In Santosky v. Kramer, 455 U.S. 745 (1982), the Supreme Court ruled that the 'fair preponderance of the evidence' standard prescribed by 622 (New York Family Court Act § 622) violates the due process clause of the Fourteenth Amendment.
According to the court, "Before a state may sever completely and irrevocably the rights of parents in their natural child, due process requires that the state support its allegations by at least clear and convincing evidence." Evidence is one of the most important factors as far as legal disputes are concerned.
It comprises materials and assertions that are used to prove the facts related to the case. Evidence can be of different types, such as eyewitness testimony, fingerprints and weapons, documents like contracts, etc. Whatever be the type of evidence, it should be relevant to the facts of the case.
So, evidence is used to prove the claims made by a party to the case. There must be a certain standard of proof for the court to reach a decision in favor of the party that produces the evidence.
If both the parties to a case present evidence to prove their claims, the judge or jury has to analyze and weigh the evidence from both sides and give a verdict in favor of the side with a greater weight. What is the standard used for weighing evidence?
Standard of proof is defined as the degree of proof required to establish a case. In civil trials, 'preponderance of the evidence' is the standard rule, whereas in criminal trials, the charges against the accused have to be proved 'beyond a reasonable doubt'.
In criminal cases, the prosecution has the initial burden of proof, which later shifts to defendant. In civil cases, the plaintiff has to establish his claim, after which the defendant has to produce evidence to prove his part. In both cases, the defendant is not required to prove his part if the plaintiff/prosecution fails to establish their claims/charges.
Preponderance of the Evidence - Definition
So, preponderance of the evidence is the standard of proof in civil cases. It is also known as balance of probabilities. It is defined as follows: "the greater weight of the evidence required in a civil (non-criminal) lawsuit for the trier of fact (jury or judge without a jury) to decide in favor of one side or the other."
The party who brings the lawsuit has to prove his allegations with proper evidence in the form of testimony and exhibits. The party has to prove that his claims are 'more likely to be true than not'. If the plaintiff fails to prove his claims, the case will be dismissed.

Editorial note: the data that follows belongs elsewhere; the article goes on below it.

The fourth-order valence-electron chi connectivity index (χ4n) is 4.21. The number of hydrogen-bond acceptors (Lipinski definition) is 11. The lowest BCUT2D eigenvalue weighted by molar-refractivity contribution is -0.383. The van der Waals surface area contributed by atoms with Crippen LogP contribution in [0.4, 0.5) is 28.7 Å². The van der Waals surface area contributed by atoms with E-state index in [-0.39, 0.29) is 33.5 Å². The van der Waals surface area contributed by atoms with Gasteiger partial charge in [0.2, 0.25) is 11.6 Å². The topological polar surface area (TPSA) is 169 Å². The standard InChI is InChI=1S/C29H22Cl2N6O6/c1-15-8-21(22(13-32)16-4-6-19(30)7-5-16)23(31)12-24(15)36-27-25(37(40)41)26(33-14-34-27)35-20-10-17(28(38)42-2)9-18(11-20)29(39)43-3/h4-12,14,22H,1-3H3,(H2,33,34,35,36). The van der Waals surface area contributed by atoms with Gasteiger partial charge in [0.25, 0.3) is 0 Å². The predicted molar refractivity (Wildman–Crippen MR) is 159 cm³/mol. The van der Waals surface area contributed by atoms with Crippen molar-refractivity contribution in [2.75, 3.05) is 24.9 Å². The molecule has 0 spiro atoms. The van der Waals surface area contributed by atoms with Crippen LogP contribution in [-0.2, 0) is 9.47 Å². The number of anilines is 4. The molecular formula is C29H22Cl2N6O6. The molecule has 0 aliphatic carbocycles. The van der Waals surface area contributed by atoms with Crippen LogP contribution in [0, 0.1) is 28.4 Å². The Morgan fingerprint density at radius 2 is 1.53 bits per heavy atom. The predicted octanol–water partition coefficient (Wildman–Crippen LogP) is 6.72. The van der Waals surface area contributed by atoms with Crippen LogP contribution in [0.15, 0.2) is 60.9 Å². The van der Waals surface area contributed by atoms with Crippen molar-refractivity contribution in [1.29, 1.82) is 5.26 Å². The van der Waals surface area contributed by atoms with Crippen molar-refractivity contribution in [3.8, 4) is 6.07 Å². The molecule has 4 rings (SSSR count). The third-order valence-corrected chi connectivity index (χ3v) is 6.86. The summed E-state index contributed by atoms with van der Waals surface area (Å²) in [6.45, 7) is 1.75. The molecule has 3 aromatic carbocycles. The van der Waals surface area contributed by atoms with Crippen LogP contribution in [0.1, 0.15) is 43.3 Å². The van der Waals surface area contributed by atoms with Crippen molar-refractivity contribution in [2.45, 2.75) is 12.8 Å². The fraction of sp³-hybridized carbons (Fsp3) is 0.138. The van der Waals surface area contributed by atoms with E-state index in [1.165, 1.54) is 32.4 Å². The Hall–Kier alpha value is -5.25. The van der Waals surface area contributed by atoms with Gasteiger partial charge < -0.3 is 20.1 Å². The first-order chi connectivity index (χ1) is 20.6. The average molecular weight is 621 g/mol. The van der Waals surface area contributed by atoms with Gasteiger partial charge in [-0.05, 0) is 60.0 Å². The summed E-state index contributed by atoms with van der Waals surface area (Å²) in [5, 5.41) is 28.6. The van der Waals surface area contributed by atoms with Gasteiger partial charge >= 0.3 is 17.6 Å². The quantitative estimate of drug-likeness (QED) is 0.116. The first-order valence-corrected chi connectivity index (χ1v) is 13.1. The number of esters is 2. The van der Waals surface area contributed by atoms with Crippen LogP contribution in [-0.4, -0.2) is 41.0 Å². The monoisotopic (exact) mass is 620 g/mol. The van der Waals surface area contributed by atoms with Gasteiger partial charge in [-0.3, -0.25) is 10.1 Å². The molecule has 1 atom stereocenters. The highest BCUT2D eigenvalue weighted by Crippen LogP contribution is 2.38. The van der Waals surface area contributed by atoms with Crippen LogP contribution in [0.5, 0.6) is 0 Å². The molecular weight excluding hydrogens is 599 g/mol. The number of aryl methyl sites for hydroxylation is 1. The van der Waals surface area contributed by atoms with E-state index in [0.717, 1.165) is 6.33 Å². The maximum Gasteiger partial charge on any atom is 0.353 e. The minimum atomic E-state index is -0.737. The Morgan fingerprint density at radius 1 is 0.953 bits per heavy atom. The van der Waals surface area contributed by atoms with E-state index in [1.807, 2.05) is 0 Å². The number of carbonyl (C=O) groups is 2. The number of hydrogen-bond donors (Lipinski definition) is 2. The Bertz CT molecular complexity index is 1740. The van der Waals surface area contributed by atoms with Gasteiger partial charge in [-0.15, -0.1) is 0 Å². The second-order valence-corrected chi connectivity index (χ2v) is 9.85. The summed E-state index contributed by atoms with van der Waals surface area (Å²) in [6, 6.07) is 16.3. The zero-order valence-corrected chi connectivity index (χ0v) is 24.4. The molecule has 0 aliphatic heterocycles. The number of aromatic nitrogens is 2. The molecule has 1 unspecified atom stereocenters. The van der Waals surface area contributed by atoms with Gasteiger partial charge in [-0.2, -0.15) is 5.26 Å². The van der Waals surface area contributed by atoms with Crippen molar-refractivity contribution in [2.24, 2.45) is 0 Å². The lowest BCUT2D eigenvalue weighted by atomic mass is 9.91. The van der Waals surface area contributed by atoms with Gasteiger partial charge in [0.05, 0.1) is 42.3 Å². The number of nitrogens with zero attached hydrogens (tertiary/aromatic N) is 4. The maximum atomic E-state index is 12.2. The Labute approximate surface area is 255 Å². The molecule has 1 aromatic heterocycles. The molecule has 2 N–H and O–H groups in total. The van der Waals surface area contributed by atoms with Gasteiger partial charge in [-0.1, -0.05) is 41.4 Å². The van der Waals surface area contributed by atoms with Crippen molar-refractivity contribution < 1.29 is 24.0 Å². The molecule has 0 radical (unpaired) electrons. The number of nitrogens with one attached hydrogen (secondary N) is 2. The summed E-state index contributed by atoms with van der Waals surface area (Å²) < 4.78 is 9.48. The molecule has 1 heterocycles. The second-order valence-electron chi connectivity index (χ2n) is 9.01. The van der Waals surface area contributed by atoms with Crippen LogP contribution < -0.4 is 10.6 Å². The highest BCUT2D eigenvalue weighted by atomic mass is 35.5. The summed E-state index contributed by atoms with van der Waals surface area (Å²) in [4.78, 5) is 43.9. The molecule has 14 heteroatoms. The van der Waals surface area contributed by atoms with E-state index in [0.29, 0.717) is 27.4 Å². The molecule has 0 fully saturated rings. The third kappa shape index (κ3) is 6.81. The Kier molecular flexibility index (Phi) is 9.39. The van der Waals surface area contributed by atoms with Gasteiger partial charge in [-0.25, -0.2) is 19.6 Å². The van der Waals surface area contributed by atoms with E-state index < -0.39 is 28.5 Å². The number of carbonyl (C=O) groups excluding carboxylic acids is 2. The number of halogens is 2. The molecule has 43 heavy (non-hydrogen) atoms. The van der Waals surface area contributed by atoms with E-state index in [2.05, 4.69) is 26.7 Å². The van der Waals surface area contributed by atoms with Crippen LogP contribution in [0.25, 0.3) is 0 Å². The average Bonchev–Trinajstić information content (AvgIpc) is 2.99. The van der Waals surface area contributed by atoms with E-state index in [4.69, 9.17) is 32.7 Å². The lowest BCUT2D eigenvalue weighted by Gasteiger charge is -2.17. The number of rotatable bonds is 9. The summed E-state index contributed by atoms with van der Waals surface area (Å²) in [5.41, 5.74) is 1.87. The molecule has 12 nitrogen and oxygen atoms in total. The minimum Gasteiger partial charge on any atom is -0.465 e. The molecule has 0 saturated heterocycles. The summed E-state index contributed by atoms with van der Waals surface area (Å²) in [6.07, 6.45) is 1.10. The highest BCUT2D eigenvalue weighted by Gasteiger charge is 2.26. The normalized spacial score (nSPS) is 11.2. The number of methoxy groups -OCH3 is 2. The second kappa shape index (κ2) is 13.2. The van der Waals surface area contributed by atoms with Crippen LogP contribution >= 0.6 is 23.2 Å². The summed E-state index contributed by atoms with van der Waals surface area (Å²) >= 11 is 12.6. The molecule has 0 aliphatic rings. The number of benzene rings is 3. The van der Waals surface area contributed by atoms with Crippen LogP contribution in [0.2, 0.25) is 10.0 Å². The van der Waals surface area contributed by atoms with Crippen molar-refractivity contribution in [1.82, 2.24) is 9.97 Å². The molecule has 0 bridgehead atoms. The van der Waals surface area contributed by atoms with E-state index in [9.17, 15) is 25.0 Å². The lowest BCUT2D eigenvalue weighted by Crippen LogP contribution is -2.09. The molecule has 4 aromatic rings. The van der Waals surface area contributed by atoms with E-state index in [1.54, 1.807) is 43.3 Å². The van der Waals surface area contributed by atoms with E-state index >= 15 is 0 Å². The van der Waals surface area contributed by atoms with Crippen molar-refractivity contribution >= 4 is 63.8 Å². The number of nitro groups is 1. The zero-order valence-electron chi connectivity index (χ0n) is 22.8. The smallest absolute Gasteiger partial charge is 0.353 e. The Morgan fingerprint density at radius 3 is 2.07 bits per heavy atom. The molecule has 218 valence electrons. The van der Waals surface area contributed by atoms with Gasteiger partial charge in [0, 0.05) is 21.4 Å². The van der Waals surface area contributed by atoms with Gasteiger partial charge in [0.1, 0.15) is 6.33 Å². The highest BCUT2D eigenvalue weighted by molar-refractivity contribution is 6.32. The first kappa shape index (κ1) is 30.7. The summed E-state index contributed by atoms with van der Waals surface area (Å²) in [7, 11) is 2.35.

But if he produces enough evidence to prove his claims, the defendant has to prove that the plaintiff's claims are not valid. For this purpose, the defendant has to provide strong evidence. Once the judge or jury hears both sides, he has two sets of contradictory evidence that have to be compared to reach a decision.
In most cases, the party with more convincing evidence wins the case. This standard of proof is called preponderance of the evidence, or which side is more likely to be true. It is not easy to apply this concept to the evidence in a case.
If this standard is converted into a total percentage scale of 100%, the party with 51% of evidence in his favor is said to be met with the standard of preponderance of the evidence.
For example, a party with clear and accurate evidence like a genuine eyewitness, or a murder weapon with the fingerprints of the accused; has a clear edge over the other side with numerous witness testimonies that are vague and hazy. So, a score that ranges from 51 to 100% is considered as preponderance of the evidence.
From the viewpoint of a judge, if the probability of the defendant's liability is 51%, it means that the plaintiff has become successful in proving his case. He will win the case, irrespective of the fact that the defendant has 49% of the evidence in his favor. The negligible margin is not a factor that is taken into consideration.
Though this standard of proof is applied for almost all types of civil litigation, stringent standards are demanded to prove some special cases. In some tort cases, preponderance of evidence may be taken as low standard of proof, for a decision. The standard is often raised to next higher level- 'clear and convincing evidence' or 'beyond a reasonable doubt'.